The urgent need for construction materials to re-build Gaza prompted the United Nations to broker the Gaza Reconstruction Mechanism (GRM) in September 2014. The GRM is a temporary agreement between the Government of Palestine and the Government of Israel. Its overall objective is to enable construction and reconstruction work on the large scale now required in the Gaza Strip. While the UN continues to call for a full lifting of the blockade, the GRM represents an important step towards this objective. Construction material for small shelter repairs first entered Gaza through the GRM on 14 October 2014. The GRM also aims to enable not only the reconstruction of Gaza, but also the transformation of the area through the creation of infrastructure networks that will support an appropriate level of human development, allowing residents to enjoy their right to an adequate standard of living. Click
here for more detailed information on the progress of the GRM.
UNOPS provides administrative support for the materials monitoring unit (MMU) project in the areas of: human resources, recruitment and contact administration; financial reporting and budget management; logistics and fleet management and procurement and project administration coordination. The MMU project is led by the Office of the United Nations Special Coordinator for the Middle East Peace Process (UNSCO) on behalf of the UN and Government of Palestine. The MMU monitors the supply and utilization of specified 'dual use' materials, whose entry into Gaza is facilitated through the Gaza Reconstruction Mechanism.
As part of the project, a multi-disciplinary team located in Gaza monitors the supply chain of 'dual use' materials on behalf of the Government of Palestine, helping to ensuring the intended civilian use of these materials. This is facilitated through the use of an online information management system (GRAMMS) and teams of engineers, quantity surveyors and stock monitors. Data is collected through static and mobile devices and managed in a central database capable of producing reports that satisfy the Government of Palestine's information needs.
The Al-Masri family was one of many families to have their home destroyed or partially damaged during the conflict. Hamza, his wife Khulud and their five children fled their home in Beit Hanoun after it became unbearable to remain there, where they were sheltering together in one room under the heavy bombing. When they returned their home was severely damaged. Hamza says. "Everything was destroyed, we were left with no bedrooms, no kitchen, nothing, we lost everything."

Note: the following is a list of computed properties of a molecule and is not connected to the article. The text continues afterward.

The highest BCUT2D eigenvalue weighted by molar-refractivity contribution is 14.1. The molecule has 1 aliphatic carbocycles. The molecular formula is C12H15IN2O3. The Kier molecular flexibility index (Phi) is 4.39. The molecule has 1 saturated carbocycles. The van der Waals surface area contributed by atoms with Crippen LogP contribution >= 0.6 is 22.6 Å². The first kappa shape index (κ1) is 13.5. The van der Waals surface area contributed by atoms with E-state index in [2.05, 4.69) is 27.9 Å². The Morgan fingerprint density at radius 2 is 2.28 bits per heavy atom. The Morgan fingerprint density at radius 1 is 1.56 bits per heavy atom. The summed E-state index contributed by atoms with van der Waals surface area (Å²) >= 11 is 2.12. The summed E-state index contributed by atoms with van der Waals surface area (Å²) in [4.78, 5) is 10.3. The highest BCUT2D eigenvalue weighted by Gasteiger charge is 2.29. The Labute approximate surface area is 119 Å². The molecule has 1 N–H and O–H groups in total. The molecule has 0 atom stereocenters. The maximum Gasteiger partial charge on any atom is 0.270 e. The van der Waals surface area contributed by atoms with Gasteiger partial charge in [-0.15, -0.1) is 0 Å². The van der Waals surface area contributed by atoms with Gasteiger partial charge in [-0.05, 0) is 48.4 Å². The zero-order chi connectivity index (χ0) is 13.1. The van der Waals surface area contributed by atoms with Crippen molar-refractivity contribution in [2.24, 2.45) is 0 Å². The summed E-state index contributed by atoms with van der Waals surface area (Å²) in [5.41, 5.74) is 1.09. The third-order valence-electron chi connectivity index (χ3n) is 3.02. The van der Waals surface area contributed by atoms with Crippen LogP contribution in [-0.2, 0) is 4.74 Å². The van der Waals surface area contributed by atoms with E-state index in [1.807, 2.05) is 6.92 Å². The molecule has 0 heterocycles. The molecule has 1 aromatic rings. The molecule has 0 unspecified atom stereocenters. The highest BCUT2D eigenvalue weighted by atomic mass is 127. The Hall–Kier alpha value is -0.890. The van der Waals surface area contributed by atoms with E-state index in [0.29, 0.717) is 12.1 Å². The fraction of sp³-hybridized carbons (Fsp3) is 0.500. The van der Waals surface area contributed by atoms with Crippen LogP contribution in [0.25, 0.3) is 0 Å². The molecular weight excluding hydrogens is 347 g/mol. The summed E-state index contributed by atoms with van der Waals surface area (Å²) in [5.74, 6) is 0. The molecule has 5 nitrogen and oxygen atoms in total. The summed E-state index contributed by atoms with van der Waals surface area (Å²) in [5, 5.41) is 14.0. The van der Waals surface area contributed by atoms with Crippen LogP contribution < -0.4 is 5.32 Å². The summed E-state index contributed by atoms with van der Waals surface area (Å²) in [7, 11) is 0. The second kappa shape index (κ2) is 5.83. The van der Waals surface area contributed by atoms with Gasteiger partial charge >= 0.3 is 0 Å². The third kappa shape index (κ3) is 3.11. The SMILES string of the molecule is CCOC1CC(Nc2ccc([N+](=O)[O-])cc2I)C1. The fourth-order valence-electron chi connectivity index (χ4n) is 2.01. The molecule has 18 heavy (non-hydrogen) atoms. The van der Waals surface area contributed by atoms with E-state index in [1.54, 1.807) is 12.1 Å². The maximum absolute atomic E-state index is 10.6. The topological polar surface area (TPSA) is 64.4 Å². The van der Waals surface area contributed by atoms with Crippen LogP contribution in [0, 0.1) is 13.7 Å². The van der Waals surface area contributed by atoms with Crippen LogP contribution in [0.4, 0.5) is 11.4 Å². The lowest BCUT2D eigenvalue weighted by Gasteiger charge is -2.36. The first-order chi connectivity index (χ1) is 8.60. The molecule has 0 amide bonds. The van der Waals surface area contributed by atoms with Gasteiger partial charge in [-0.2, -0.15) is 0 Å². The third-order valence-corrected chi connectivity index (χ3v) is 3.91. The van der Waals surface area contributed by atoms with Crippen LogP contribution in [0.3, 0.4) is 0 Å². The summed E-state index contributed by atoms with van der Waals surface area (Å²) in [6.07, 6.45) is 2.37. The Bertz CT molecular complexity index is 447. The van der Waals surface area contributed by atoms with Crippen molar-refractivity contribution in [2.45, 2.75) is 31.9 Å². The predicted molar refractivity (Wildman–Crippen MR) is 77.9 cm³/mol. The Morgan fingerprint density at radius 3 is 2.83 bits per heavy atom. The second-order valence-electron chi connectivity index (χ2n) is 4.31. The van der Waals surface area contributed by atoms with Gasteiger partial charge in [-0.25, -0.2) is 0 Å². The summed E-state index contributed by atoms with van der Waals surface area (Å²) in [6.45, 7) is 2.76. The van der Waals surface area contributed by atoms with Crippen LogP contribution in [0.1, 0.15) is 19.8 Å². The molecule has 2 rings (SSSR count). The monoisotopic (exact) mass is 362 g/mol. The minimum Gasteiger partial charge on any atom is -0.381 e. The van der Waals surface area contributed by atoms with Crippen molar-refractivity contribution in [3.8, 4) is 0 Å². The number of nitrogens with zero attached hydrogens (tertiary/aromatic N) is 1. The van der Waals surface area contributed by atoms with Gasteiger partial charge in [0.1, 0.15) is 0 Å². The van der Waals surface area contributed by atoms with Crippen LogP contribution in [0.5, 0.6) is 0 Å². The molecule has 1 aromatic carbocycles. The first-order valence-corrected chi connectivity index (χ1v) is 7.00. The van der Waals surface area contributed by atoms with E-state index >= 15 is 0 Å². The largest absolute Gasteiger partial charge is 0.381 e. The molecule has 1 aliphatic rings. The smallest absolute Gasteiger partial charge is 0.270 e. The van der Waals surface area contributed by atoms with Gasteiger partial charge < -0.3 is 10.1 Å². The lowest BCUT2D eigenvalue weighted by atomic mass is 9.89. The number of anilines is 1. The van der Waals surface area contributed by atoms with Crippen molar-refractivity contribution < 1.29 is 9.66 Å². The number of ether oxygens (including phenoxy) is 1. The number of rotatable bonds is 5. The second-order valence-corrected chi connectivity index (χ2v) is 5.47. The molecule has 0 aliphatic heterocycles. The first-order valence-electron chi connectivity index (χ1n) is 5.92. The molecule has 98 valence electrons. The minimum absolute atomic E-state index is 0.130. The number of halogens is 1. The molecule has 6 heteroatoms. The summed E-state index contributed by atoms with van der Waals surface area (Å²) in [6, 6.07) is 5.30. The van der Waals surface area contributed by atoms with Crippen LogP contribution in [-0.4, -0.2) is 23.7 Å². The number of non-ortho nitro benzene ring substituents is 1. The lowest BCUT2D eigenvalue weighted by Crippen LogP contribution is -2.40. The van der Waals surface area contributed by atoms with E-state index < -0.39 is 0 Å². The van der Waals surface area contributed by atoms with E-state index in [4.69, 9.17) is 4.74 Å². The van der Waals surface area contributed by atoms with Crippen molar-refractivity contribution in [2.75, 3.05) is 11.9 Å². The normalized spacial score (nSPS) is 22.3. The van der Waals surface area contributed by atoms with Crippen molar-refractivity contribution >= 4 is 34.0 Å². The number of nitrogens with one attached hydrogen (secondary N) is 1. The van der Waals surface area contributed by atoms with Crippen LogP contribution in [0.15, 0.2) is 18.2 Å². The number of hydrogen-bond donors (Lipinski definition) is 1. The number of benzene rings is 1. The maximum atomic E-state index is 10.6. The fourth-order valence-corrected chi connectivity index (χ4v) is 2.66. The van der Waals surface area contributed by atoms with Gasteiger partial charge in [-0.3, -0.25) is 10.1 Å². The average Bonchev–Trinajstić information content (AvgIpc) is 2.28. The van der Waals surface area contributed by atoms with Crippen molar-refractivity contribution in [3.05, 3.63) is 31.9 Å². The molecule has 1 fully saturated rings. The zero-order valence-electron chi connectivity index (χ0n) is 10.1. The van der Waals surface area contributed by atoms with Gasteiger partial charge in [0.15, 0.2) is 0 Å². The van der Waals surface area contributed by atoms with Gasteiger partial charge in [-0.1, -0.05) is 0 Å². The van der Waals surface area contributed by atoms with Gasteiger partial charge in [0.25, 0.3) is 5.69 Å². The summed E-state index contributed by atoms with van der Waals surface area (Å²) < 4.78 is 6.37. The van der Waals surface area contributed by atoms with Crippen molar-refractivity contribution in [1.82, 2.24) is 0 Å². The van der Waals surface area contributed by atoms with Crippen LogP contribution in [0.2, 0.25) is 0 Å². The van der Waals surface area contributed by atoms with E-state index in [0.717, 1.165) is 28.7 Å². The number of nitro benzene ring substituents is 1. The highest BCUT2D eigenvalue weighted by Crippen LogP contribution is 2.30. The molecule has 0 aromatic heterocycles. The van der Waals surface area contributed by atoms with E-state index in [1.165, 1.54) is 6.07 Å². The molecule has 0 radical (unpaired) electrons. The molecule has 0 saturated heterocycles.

The family was able to buy materials through the GRM: "It's fantastic that we were able to buy the building materials, as this has allowed us to repair the house. We can finally gather together as one family again." Their house now shelters the families of Hamza and his brother, their two sisters and all their children.
The Sleisel family was in a similar situation. Their house in al-Maghazi refugee camp was badly damaged during the war.
Majdi Sleisel, his wife and eight children — including a paraplegic son, and another who needs regular dialysis — fled their home and took refuge in a United Nations Relief and Works Agency for Palestine Refugees in the Near East (UNRWA) shelter. After the fighting had stopped, they were then able to obtain construction materials through the GRM, repair their damaged home and so return to a more stable and comfortable environment.
Majdi explains: "I borrowed money from my relatives to purchase some of the construction materials available to me, to at least fix the windows and the doors in order to feel safe. Then, with the money I received from UNRWA, I was able to purchase more construction materials and did the major repairs like the walls, the bathrooms, the kitchen and the boys' room."
Vendors and private companies also benefit from the GRM. Salah Elamassi Company was one of many local enterprises able to restart its business — supplying construction materials in Gaza — after suffering dramatic financial losses as a result of the recent conflict.
"Up until a year and a half ago, the company had stopped working completely; we couldn't bring any construction materials into Gaza," said Khalid El-Amassi, the son of the company's owner.
He added that, "It is the only mechanism that has provided us with the opportunity to import to restart our business after several months of recession".